By Philip J. Kavesh, J.D., LL.M. (Taxation), CFP®, ChFC, California State Bar Certified Specialist in Estate Planning, Trust & Probate Law In last month’s newsletter, I discussed an often overlooked marketing strategy that many estate planning attorneys are missing – – bringing back in existing clients for a review of their plan.  The topic seems to have resonated quite a bit with our readers and my fellow colleagues, several of whom took us up on our offer to schedule a consultation with our Executive Director, Kristina Schneider, to go over how to put together a review process in place for…

Reviewing a Life Insurance Policy: The Owner as a Pilot

By Jason Oshins, Financial Advisor, MBA The role of a pilot is not limited to take-off and landing.  Even while flying on autopilot, the pilot still must monitor the flight.  The same can be said of the owner of a life insurance policy.  The owner must monitor the insurance. Typically, life insurance is owned by an Irrevocable Life Insurance Trust (ILIT), a revocable trust, or outright by the insured.  When owned by an ILIT[1], the death benefit is out of the grantor’s estate and thus not subject to either estate tax or income tax.  When owned by a revocable trust[2]…

Supreme Court: No ERISA Protection for “Church-Affiliated” Retirement Plans Run by Hospitals, Health Care Facilities

By Edwin P. Morrow III, J.D., LL.M. (Tax), CFP®, CM&AA® On June 5, 2017, the Supreme Court issued a unanimous ruling in Advocate Health Care Network v. Stapleton concerning whether ERISA applies to church affiliated non-profits that run hospitals and health care facilities: click here to view. It may erode certain retirement plan protections for employees of many hospitals and health care facilities loosely connected to churches, though the Court did not decide other arguments that may yet ultimately apply ERISA to them. The Employee Retirement Income Security Act of 1974 (ERISA) generally obligates private employers offering pension plans to adhere…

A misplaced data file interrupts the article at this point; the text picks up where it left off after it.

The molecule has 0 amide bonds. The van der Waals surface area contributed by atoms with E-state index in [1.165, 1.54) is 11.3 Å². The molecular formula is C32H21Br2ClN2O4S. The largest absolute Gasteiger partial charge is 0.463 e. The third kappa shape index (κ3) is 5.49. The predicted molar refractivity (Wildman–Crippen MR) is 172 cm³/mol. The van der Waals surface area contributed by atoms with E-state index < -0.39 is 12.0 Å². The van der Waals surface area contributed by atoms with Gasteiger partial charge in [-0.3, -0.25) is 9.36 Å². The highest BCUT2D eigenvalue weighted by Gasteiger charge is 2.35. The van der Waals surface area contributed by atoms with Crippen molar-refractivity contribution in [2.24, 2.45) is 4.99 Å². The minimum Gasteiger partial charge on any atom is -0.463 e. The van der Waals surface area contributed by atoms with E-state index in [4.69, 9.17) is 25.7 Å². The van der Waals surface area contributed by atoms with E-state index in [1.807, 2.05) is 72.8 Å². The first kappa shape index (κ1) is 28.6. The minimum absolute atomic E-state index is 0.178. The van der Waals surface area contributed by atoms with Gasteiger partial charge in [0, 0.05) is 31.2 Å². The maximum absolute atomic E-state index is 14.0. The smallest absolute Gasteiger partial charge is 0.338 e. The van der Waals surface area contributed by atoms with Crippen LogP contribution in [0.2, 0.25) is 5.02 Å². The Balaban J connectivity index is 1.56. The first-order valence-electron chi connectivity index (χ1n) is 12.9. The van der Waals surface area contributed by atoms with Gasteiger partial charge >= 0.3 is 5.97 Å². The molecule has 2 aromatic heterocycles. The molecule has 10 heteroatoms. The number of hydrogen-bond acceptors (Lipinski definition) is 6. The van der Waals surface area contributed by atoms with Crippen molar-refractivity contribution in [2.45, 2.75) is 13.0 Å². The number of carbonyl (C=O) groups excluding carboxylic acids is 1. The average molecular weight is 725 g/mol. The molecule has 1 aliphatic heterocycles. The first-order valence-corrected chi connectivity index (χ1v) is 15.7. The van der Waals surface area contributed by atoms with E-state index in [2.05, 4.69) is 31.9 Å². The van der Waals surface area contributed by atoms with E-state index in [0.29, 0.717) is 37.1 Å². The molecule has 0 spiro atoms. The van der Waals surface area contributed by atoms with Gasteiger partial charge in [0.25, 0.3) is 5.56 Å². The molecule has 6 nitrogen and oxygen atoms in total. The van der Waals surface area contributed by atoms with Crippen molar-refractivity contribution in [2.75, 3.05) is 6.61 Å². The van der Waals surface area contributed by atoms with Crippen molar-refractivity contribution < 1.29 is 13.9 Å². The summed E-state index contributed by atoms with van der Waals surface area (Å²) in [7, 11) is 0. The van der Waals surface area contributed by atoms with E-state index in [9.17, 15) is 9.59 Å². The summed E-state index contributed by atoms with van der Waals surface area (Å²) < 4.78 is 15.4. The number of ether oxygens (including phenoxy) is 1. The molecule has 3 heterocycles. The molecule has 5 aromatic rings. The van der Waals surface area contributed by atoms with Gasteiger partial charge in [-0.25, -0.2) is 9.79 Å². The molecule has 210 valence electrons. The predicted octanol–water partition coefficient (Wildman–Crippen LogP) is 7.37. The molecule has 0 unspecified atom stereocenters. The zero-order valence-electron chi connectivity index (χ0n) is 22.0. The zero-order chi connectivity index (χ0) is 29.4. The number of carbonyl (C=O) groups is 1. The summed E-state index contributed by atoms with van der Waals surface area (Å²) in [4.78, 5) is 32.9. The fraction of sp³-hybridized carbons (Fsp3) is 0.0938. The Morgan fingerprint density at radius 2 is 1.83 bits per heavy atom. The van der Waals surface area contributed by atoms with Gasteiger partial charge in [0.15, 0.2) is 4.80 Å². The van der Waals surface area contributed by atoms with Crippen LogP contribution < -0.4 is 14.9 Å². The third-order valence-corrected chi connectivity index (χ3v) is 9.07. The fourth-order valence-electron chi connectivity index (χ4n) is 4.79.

One Simple, Yet Powerful Marketing Strategy Many Estate Planners Are NOT Utilizing!

By Philip J. Kavesh, J.D., LL.M. (Taxation), CFP®, ChFC, California State Bar Certified Specialist in Estate Planning, Trust & Probate Law Lawyers and other professionals often cringe at just hearing the word “marketing”.  The idea of marketing their practice feels cheesy, unprofessional, and perhaps even “below” them.  However, it doesn’t have to be. In fact, marketing is a basic necessity of any business, whether you call your plans and strategies for bringing in revenue to your company “marketing” or not.  If you are not doing some type of marketing, then how are you getting clients in the door?  If you’re…

Klabacka v. Nelson: Nevada Supreme Court Makes Historically Significant DAPT Ruling

By Steven J. Oshins, Esq., AEP (Distinguished) One of Nevada’s advantages has always been that it is the only top-tier Domestic Asset Protection Trust (“DAPT”) jurisdiction that has no statutory exception creditors, meaning classes of creditors that can bust through a DAPT despite the DAPT’s protection from creditors.  Practitioners from competing states have suggested that Nevada DAPT laws are “too protective” and therefore won’t work as advertised. However, on May 25, 2017, the Supreme Court of the State of Nevada, in a unanimous opinion, issued a written ruling for Klabacka v. Nelson, 133 Nev. Advance Opinion 24 (May 25, 2017)…